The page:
More and more of the public no longer keeps up with current affairs.
DO YOU pay close attention to the news? You're reading this column, so there's a good chance that you do — but if so, you belong to a dwindling minority. According to a new survey from the Pew Research Center, just 38 percent of American adults keep up with the news "all or of most of the time," a sharp decline from the 51 percent who were doing so as recently as seven years ago. By contrast, 28 percent of respondents say they follow the news only "now and then" or "hardly ever" — up from 17 percent in 2016.
Loss of interest in the news spans every age group. Among those under 30, Pew found that a mere 19 percent follow the news regularly. Among respondents over 65, traditionally the most news-focused segment of the population, the percentage was 64 percent — but that was down from a high of 81 percent a few years ago. The biggest falloff was among adults in their 30s and 40s — only 27 percent said they follow the news all or most of the time, far less than the 46 percent of respondents in that age group who were close followers of news in 2016.
Pew's numbers reinforce other researchers' findings. An analysis in February 2022 by the Knight Foundation and Gallup was headlined: "Americans' Attention to National News Lowest in Four Years." Around the same time, Axios reported that public engagement with news content "fell off a cliff in 2021" and noted an "ongoing decline in interest in news about COVID-19 and politics."
Why have so many of Americans lost interest in the news? Perhaps because they don't trust what the news media tell them.
In its survey, Pew asked respondents: "How much, if at all, do you trust the information you get from national news organizations?" Only 15 percent answered "a lot," whereas 26 percent said "not too much" and 13 percent replied "not at all." Local news organizations fared a little better — the comparable numbers were 17 percent ("a lot" of trust), 21 percent ("not too much"), and 7 percent ("not at all").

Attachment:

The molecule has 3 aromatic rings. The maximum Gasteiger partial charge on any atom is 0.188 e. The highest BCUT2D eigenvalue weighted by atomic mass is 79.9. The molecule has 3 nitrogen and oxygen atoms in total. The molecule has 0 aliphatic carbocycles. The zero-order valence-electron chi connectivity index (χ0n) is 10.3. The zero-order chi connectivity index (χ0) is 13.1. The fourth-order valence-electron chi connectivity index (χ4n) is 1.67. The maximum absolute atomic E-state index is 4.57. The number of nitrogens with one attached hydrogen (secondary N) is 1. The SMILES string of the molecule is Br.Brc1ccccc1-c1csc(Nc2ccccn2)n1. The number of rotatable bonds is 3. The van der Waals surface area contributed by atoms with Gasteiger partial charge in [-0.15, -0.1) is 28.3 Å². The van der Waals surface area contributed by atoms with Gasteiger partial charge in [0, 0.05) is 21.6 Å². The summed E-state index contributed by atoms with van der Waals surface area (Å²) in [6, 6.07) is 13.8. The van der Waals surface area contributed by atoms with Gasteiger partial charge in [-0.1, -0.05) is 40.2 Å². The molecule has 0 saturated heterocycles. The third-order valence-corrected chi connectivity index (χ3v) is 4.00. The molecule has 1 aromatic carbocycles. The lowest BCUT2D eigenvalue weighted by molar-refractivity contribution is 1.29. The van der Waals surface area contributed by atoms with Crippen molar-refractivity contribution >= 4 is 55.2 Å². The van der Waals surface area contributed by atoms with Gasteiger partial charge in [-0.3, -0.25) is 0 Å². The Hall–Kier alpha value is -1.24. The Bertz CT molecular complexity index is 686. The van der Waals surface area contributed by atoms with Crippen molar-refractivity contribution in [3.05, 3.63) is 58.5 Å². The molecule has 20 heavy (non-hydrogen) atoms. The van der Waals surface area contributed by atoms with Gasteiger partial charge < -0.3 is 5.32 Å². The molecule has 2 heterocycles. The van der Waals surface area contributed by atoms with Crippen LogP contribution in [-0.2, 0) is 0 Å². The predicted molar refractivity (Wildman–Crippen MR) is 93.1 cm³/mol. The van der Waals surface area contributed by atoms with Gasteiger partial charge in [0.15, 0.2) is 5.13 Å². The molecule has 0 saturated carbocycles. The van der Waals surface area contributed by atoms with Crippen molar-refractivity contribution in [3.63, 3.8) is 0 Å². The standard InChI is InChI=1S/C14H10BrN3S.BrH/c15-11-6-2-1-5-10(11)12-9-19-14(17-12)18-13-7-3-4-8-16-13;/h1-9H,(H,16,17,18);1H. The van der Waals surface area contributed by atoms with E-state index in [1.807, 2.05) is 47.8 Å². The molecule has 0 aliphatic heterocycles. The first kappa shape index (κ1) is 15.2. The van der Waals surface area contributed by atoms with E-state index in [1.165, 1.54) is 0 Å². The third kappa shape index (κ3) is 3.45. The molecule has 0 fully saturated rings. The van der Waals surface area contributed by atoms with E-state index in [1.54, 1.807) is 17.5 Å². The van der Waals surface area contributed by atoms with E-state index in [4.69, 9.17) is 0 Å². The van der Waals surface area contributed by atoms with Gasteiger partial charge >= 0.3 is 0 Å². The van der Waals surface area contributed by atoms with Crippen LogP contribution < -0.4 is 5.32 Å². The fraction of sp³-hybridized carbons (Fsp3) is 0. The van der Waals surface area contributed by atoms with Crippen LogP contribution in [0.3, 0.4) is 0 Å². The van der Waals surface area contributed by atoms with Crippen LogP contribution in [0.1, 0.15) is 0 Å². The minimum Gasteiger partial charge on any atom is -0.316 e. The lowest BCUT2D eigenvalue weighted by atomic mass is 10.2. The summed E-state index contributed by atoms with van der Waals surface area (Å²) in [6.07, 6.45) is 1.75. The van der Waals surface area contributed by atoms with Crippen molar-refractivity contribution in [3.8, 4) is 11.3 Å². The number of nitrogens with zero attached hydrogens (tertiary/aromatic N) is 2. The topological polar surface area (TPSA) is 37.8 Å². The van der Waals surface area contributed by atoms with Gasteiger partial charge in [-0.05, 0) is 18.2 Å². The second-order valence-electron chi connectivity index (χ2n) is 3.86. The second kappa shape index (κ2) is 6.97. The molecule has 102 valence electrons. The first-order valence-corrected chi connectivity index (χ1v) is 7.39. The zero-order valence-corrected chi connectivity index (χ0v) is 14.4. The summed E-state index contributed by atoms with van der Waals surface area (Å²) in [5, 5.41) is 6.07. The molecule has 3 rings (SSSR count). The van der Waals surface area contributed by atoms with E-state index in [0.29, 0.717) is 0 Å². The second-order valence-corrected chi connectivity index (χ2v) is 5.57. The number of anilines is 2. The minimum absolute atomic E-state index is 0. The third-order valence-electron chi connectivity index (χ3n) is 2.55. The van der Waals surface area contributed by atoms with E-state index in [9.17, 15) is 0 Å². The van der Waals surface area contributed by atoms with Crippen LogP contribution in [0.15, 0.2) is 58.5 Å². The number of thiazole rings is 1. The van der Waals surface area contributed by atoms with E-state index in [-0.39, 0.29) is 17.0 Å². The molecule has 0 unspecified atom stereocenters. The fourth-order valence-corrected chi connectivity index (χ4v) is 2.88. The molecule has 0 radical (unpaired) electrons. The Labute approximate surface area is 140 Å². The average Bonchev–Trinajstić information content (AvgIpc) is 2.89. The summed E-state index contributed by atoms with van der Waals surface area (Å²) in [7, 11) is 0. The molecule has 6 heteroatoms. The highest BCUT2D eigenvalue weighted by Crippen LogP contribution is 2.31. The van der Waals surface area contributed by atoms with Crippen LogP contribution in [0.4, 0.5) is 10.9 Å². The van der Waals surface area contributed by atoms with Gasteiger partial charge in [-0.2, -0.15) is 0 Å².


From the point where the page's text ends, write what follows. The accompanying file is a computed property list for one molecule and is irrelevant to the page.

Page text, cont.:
The collapse of trust in the news industry has been underway for decades. In the 1970s, when Gallup started tabulating attitudes about the media, a hefty majority of respondents said they trusted journalists to report the news "fully, accurately, and fairly." In 1976, the year of "All the President's Men," public trust in the integrity of the media stood at a towering 72 percent. Not any more. Last October, just 34 percent of the public expressed confidence in the media.
Politicians have accelerated the public's lack of faith in the news business. From Vice President Spiro Agnew's attacks on the press corps as a "tiny and closed fraternity of privileged men" to Barack Obama's high-profile war on Fox News to, above all, Donald Trump's relentless maligning of the "fake news" produced by journalists who were "the enemy of the American people," political leaders have sown contempt for the media. Often the media have responded in kind, fueling a vicious circle that has soured a vast swath of the public on both politics and the news. It cannot be a coincidence that tens of millions of Americans don't vote, don't follow the news, and don't trust the government. A more likely explanation is that Joseph Pulitzer, the pioneering journalist and publisher, was right when he warned in 1903: "Our republic and its press will rise or fall together."
Another reason Americans are increasingly shutting out the news is that there is simply too much news — and so much of it is bad. Pew doesn't say so explicitly, but it notes the "high levels of news fatigue" among all demographic groups. We live today in a world of ubiquitous computer and smartphone screens, of news websites and push notifications, of 24/7 cable channels and social media posts. Show me someone who follows the news "all or most of the time" and I'll show you someone who is subjected to a constant deluge of breaking news, updates, and opinion.
Some people find that exciting, but for most it's exhausting. And until recently it was unheard of. For much of the nation's history, to closely follow the news meant to read a newspaper once a day and maybe a news magazine once a week. In the 1950s, Americans got into the habit of watching a nightly TV news program. That was about it. Keeping up with the news didn't require the endless scrolling and streaming of today's news junkies; no one spent hours being blared at by talking heads on CNN, Fox, or MSNBC.
Add to all that the human tendency to focus on negative information and is it any wonder that more and more Americans simply tune out the news altogether? To keep tabs on current affairs has grown depressing and wearying. You and I may follow the news diligently. But legions of our fellow citizens have decided they can't be bothered.
(Jeff Jacoby is a columnist for The Boston Globe).
-- ## --
Follow Jeff Jacoby on X (aka Twitter).
Want to read more? Sign up for "Arguable," Jeff Jacoby's free weekly email newsletter.